Author Archives: Kim Biddulph

Everything you wanted to know about peacock spiders, but were too afraid to ask

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There are famously unexplored parts of the world that promise to harbour as yet undiscovered species for the determined naturalist, but you wouldn’t expect the suburbs of Sydney to be one of them. The species to be discovered aren’t everyone’s cup of tea; they’re Australia’s colourful little jumping spiders. One man isn’t afraid of these little cuties, and we hope you won’t be either by the end of this article. Dr Jürgen Otto has photographed all the wildlife around Sydney, where he works as a government scientist, and was at a loss for what to do next until he stumbled across the tiny Maratus volans in the bush around the city in 2005. Since then he has discovered several new species and found out a lot more about the genus whose members are commonly described as peacock spiders. Dr Otto believes he is the first to capture the peacock spider’s incredible courtship behaviour on film. He has shared these videos …

Book Review: Paradox Child

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Paradox Child Author: Jane Yates Published: 6th June 2013 Publisher: Amazon Summary: A debut which confirms Yates’ creative talent Lilly is the eponymous Paradox Child. Her life is to be changed completely by the dark secret her family holds – they are able to travel back in time. This novel for young adults marries exploration of the possibility of time travel, with elements of fantasy and historical fiction. Set in Oxford in the 1980s, a young woman knows she’s part of a slightly different family. They keep themselves to themselves. She has few friends at school and tries to keep her head down. She enjoys walking the family dogs, growing food in the garden and doing spells with her mother and grandmother. The spells she, her mother Rose and her grandmother Iris perform were passed down from older generations of women named after flowers. The disappearance of her mother means Lilly has to be told the family secret a little …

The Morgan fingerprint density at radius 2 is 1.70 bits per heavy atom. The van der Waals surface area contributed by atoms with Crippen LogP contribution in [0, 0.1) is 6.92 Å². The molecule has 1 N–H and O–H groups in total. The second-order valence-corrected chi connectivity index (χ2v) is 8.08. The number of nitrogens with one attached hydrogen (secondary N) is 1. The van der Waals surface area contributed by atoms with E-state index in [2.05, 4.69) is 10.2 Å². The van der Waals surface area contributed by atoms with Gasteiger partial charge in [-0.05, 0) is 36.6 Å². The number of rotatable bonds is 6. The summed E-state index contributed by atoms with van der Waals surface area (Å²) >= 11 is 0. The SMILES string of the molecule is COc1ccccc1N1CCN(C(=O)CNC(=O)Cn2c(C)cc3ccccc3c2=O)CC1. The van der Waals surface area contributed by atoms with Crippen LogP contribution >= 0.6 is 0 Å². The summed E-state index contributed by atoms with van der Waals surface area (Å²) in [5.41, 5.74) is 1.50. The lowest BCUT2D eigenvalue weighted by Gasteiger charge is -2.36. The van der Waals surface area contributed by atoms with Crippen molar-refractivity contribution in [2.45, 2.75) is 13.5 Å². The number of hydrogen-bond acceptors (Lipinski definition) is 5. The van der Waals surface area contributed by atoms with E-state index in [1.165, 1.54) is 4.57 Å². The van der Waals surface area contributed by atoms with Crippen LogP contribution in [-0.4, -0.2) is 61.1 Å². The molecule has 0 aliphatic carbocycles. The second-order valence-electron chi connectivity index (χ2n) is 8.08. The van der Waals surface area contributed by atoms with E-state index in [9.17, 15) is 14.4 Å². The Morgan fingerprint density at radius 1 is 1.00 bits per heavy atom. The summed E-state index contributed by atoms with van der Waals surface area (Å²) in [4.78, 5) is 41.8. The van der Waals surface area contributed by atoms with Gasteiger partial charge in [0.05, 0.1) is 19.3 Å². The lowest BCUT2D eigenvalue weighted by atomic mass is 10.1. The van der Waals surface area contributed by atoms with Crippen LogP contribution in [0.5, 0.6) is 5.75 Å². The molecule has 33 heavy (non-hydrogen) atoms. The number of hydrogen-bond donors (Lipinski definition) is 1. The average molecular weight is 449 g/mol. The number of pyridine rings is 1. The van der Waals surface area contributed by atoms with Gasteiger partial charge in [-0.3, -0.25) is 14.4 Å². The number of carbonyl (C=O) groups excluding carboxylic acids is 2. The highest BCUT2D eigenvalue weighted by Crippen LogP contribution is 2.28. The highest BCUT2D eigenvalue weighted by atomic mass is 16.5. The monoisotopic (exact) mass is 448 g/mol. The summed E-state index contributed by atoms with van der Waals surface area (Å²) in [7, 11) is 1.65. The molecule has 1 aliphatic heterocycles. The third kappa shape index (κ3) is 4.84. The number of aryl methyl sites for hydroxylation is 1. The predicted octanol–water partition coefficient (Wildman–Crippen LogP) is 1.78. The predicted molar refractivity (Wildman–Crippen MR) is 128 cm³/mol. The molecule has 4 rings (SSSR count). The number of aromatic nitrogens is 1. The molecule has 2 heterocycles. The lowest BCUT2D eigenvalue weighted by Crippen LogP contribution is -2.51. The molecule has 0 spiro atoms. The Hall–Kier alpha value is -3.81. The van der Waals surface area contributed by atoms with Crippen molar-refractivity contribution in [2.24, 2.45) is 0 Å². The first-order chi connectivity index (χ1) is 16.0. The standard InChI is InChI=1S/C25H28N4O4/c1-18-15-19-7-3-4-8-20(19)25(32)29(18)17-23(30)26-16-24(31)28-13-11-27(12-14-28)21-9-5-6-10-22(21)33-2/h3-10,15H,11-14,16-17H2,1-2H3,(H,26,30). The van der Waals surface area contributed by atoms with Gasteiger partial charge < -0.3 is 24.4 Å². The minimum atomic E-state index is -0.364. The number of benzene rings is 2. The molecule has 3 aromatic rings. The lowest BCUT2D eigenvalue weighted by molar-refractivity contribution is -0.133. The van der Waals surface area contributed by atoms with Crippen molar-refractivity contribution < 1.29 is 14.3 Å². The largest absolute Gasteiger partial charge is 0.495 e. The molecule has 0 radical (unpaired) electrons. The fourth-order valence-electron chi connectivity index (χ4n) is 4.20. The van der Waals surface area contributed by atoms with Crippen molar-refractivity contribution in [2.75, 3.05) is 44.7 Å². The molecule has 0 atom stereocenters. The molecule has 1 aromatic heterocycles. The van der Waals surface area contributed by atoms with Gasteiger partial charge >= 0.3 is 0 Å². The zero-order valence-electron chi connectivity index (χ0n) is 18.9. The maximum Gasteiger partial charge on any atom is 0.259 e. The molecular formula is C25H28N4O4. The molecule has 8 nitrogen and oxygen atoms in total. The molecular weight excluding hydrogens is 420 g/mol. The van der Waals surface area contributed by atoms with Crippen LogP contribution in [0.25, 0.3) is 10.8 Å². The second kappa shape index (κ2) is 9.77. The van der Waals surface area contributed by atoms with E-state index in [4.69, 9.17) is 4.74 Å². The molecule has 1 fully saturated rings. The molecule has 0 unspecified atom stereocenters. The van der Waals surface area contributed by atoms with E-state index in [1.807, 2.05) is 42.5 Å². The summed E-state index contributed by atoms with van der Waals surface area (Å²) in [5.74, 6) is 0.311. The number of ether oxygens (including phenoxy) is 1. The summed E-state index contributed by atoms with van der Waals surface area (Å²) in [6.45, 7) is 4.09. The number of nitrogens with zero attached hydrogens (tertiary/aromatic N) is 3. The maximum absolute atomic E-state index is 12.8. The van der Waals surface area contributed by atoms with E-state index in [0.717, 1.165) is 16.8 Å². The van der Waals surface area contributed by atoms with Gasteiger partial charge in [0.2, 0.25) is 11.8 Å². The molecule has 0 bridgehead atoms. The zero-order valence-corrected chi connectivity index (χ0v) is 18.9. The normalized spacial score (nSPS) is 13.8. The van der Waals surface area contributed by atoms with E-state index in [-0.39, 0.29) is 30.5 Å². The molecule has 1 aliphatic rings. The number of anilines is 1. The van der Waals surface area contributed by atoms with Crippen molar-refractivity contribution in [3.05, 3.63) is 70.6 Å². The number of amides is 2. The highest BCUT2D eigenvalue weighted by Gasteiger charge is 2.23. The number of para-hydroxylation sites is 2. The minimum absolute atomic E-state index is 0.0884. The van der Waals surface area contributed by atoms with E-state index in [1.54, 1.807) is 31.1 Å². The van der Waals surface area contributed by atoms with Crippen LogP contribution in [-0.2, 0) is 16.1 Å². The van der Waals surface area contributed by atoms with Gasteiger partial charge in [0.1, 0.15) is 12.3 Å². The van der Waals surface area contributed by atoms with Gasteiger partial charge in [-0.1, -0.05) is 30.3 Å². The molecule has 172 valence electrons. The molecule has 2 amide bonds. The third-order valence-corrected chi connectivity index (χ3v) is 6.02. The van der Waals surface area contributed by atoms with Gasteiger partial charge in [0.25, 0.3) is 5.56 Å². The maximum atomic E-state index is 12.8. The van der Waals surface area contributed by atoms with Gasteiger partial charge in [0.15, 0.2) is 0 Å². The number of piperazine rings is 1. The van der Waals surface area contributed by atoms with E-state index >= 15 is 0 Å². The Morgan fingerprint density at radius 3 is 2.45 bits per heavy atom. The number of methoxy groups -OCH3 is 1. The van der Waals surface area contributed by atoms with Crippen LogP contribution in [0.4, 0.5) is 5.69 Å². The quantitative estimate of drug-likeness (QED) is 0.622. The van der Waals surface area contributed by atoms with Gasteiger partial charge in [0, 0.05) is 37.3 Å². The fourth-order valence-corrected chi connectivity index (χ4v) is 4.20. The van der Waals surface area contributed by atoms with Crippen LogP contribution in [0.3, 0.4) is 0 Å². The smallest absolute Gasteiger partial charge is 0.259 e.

Book Review: Until Darwin

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Until Darwin, Science, Human Variety and the Origins of Race Author: B. Ricardo Brown Published: 22nd September 2010 Publisher: Pickering & Chatto Summary: A fascinating insight into the early nineteenth century scientific consensus which Darwin’s Origin utterly transformed. The history of science is the history of forgetting. That is the beauty and the utility of science, a theory is no longer supported by evidence is left behind to die an obscure death. Except when it doesn’t. The theory that has refused to die is the idea that Homo sapiens can be divided into races. B. Ricardo Brown is Professor of Social Science and Cultural Studies at the Pratt Institute in New York and in his acknowledgements explained he “never wanted to write on the subject of ‘race’”. The idea of race as an objective division of humankind has been comprehensively debunked, recently with two books published in 2011, for example, Race?: Debunking a Scientific Myth by Ian Tattersall and Rob …

Shark Teeth Weapons